Everyone remembers the Nicaraguan contras, who resisted Sandinista tyranny (or at least killed a nun or two) back in the 1980s. But for American anti-Communists seeking a Che of their own, the Nicaraguans were just one of several purportedly freedom-loving armies battling Soviet proxies around the world. Devotees of the Reagan Doctrine endorsed such unlikely heroes as Angola's UNITA (a group fresh from an alliance with the Red Chinese, and guilty of deliberately shooting down a civilian airplane), Laotian and Cambodian nationalists (the Cambodians were effectively fronts for Pol Pot), and Afghanistan's mujahideen (who repaid their patrons' generosity on September 11, 2001). The hard-core ideologues loved Mozambique's RENAMO too, though its human rights record was so bad that even the Reagan administration, a proud sponsor of the other guerrillas, decided it should keep its distance. With Rite Aid's Lewis Lehrman paying their way, Abramoff and Jack Wheeler, the Edgar Snow of the right, organized a summit for the Angolans, Nicaraguans, Laotians, and Afghans, who got together in Jamba, Angola, and pledged their mutual support.
This attracted some coverage in the press (including Reason, which at the time took the Reagan Doctrine more seriously than it deserved), but the one publication that seemed really excited about the summit was The Guardian. Not the British Guardian -- I don't know whether they covered it at all. I mean New York's now-defunct Marxist weekly, which greeted the alignment of so many counterrevolutionary villains with the excitement of a Freeper who's found a photo of Cindy Sheehan sharing freedom fries with Jane Fonda, Dan Rather, and Osama bin Laden.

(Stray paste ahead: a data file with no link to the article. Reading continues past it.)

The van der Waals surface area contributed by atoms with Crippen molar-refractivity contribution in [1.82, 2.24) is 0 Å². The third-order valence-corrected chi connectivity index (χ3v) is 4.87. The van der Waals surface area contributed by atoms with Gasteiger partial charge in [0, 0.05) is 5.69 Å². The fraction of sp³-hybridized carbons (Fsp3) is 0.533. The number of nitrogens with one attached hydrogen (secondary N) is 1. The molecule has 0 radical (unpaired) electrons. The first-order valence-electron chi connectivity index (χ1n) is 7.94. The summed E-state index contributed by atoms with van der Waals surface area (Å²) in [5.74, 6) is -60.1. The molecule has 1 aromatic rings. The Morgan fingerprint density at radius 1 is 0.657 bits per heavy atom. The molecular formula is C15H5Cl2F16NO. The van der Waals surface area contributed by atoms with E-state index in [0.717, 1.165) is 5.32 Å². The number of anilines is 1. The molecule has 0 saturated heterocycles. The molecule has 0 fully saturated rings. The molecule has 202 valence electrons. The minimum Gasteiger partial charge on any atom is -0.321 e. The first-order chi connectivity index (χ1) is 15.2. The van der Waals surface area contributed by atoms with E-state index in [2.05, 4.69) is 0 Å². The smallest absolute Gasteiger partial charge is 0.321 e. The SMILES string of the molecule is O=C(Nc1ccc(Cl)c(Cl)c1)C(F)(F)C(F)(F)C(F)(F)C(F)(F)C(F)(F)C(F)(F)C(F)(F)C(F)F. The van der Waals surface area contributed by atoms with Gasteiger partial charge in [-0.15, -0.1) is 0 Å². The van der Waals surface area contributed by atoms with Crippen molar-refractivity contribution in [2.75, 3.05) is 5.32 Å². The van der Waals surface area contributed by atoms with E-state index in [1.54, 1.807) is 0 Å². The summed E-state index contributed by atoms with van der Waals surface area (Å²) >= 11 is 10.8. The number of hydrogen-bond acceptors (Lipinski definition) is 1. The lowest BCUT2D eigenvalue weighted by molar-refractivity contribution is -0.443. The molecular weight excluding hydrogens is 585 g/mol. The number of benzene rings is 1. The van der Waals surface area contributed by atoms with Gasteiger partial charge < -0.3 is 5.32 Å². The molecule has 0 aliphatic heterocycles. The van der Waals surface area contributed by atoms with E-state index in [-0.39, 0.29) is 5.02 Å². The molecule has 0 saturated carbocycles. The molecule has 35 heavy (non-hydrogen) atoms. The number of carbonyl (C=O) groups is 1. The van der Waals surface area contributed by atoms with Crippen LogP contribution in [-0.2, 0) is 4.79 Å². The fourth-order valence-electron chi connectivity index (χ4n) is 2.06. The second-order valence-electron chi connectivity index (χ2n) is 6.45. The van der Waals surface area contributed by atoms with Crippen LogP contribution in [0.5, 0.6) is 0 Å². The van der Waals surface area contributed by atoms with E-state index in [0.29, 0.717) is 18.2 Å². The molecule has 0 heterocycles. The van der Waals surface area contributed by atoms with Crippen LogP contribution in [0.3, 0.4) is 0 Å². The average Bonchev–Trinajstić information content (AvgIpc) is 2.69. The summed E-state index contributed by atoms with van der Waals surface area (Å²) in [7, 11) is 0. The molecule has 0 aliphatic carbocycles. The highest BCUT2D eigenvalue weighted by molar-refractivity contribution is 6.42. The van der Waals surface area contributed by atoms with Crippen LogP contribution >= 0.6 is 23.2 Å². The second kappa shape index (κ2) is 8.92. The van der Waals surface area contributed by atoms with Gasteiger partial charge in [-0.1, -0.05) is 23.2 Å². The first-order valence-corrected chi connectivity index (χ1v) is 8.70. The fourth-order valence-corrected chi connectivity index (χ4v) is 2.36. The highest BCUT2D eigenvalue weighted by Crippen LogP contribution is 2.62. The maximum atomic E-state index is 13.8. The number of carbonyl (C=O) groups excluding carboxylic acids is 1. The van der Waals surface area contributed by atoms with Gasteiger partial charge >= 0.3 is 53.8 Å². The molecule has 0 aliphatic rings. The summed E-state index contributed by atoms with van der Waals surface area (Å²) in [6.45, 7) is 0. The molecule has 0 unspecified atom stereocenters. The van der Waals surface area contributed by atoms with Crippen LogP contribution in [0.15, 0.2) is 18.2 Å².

I've always wondered if anything concrete came out of the contra convention. Thanks to Hemingway's article, I now know that it paved the way for the Abramoff-penned Dolph Lundgren vehicle Red Scorpion:
for Abramoff, the pivotal moment in Jamba came when he was approached by someone trying to secure funding for a documentary about [UNITA leader Jonas] Savimbi. Abramoff scoffed. Rambo: First Blood Part II had just been released in theaters three weeks earlier, becoming the first film to open on more than 2,000 screens. "Why would you want to make a documentary? Nobody watches documentaries," he told me. "I said to the guy, 'You should make an action film.'"
One thing led to another, and before you know it Jack was on location with Lundgren, M. Emmet Walsh, and a 95-year-old Bushman actor whose terms "included the condition that the producers find him a wife." That's the Reagan Doctrine: bringing love to Africa, one native thespian at a time.